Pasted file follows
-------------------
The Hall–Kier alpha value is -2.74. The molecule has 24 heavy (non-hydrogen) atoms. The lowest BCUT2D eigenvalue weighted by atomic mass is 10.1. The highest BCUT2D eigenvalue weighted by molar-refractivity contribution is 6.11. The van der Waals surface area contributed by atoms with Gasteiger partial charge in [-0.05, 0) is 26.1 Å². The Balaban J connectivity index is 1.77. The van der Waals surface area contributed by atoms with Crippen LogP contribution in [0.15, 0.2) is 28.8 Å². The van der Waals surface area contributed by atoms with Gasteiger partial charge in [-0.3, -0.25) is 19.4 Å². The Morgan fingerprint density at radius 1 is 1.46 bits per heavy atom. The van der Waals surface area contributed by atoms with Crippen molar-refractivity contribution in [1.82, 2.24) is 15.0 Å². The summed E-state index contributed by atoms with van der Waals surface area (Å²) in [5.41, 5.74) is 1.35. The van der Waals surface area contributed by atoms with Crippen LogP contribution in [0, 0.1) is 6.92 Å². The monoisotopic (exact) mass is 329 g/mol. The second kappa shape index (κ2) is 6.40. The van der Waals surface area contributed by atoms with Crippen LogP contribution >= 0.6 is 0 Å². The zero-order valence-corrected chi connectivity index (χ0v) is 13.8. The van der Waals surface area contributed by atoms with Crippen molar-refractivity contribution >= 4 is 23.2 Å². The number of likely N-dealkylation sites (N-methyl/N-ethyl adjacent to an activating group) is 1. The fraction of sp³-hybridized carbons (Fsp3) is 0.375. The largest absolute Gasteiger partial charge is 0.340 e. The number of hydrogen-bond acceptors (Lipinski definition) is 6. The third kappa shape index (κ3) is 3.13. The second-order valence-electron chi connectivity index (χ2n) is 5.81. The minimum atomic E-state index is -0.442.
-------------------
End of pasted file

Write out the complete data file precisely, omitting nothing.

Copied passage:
The Hall–Kier alpha value is -2.74. The molecule has 24 heavy (non-hydrogen) atoms. The lowest BCUT2D eigenvalue weighted by atomic mass is 10.1. The highest BCUT2D eigenvalue weighted by molar-refractivity contribution is 6.11. The van der Waals surface area contributed by atoms with Gasteiger partial charge in [-0.05, 0) is 26.1 Å². The Balaban J connectivity index is 1.77. The van der Waals surface area contributed by atoms with Crippen LogP contribution in [0.15, 0.2) is 28.8 Å². The van der Waals surface area contributed by atoms with Gasteiger partial charge in [-0.3, -0.25) is 19.4 Å². The Morgan fingerprint density at radius 1 is 1.46 bits per heavy atom. The van der Waals surface area contributed by atoms with Crippen molar-refractivity contribution in [1.82, 2.24) is 15.0 Å². The summed E-state index contributed by atoms with van der Waals surface area (Å²) in [5.41, 5.74) is 1.35. The van der Waals surface area contributed by atoms with Crippen LogP contribution in [0, 0.1) is 6.92 Å². The monoisotopic (exact) mass is 329 g/mol. The second kappa shape index (κ2) is 6.40. The van der Waals surface area contributed by atoms with Crippen LogP contribution >= 0.6 is 0 Å². The zero-order valence-corrected chi connectivity index (χ0v) is 13.8. The van der Waals surface area contributed by atoms with Crippen molar-refractivity contribution >= 4 is 23.2 Å². The number of likely N-dealkylation sites (N-methyl/N-ethyl adjacent to an activating group) is 1. The fraction of sp³-hybridized carbons (Fsp3) is 0.375. The largest absolute Gasteiger partial charge is 0.340 e. The number of hydrogen-bond acceptors (Lipinski definition) is 6. The third kappa shape index (κ3) is 3.13. The second-order valence-electron chi connectivity index (χ2n) is 5.81. The minimum atomic E-state index is -0.442.